Original Poster here, I found the answer to the question. The problem is "transitivity" wants to say "if $i$ is connected to $v$ and $v$ is connected to $w$, then what is the probability $i$ is connected to $w$?" So, where the denominator says "paths of length 2", it should say "paths of length 2 that are not loops". We are not interested in paths like $i ...


2

Find PNet here: http://sna.unimelb.edu.au/PNet This is Java based software for fitting exponential random graph models, now including a multilevel version. Incidentally, RSiena does not fit ERGM models. The old R-independent SIENA software (which is no longer maintained) did, however.


2

To model the global effects of co-variates such as exposure to advertising on joining/not-joining membership plans logistic regression is a useful approach. Modeling duration between exposures and joining/not-joining will require other more complicated forms of regression. After accounting for global effects, a tool from spatial statistics-- Moran's $I$-- ...


2

Since the two components that together explain almost 80% of the variance are orthogonal, most likely there is no single "activity" measure. If I were you, I would study the two components, trying to understand what types of activity they measure, on which variables they depend etc. I would also study the PCA plots to understand whether there are for example ...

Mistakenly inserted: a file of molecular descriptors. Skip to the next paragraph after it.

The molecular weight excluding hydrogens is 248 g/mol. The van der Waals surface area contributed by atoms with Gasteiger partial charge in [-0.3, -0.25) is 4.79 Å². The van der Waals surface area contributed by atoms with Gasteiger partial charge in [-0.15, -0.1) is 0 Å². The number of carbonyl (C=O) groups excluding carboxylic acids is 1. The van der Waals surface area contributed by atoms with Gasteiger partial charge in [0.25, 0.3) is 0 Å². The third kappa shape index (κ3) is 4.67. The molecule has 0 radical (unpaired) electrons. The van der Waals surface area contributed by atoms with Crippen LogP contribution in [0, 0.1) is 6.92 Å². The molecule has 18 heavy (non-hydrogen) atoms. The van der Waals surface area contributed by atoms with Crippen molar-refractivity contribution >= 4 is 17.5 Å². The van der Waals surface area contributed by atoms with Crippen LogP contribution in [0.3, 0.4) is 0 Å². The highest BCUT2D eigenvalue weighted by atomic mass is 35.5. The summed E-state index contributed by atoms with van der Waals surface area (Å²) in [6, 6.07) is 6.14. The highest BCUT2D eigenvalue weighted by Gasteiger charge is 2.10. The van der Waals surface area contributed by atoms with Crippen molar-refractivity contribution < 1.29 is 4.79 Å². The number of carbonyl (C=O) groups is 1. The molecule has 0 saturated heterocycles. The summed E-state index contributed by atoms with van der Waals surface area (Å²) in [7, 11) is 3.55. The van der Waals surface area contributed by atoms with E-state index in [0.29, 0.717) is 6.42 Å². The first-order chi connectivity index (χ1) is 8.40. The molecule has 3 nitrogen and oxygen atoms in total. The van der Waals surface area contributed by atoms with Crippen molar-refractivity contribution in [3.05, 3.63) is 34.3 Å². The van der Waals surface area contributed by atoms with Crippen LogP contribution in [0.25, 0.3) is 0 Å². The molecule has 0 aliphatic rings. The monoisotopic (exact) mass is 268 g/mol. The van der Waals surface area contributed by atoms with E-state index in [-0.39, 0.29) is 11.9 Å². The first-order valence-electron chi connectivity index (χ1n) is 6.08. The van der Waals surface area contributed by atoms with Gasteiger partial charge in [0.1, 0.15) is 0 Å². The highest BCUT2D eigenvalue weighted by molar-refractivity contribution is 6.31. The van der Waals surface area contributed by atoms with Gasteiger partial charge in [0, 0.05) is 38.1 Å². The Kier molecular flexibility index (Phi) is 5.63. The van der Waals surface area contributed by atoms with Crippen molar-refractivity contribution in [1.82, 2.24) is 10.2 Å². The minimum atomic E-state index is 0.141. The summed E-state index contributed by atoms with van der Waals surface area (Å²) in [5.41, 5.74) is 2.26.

2

The first graph you describe here is a tripartite graph, which means it has three types of nodes, and links only between nodes of different types. The second graph you describe, containing only user nodes, is the result of the so-called projection over the user dimension. However, performing such an operation results in a loss of information, because several ...


2

Questions #1 and #3 (and maybe #2) seem like they could be formulated as simple regression problems. Based on your question, it seems like you may have considered this and rejected it already. Here's a stab in the dark anyways... (Q1) Quantify the amount of agreement/disagreement in each group as the dependent variable ($y$). I assume you have a way of ...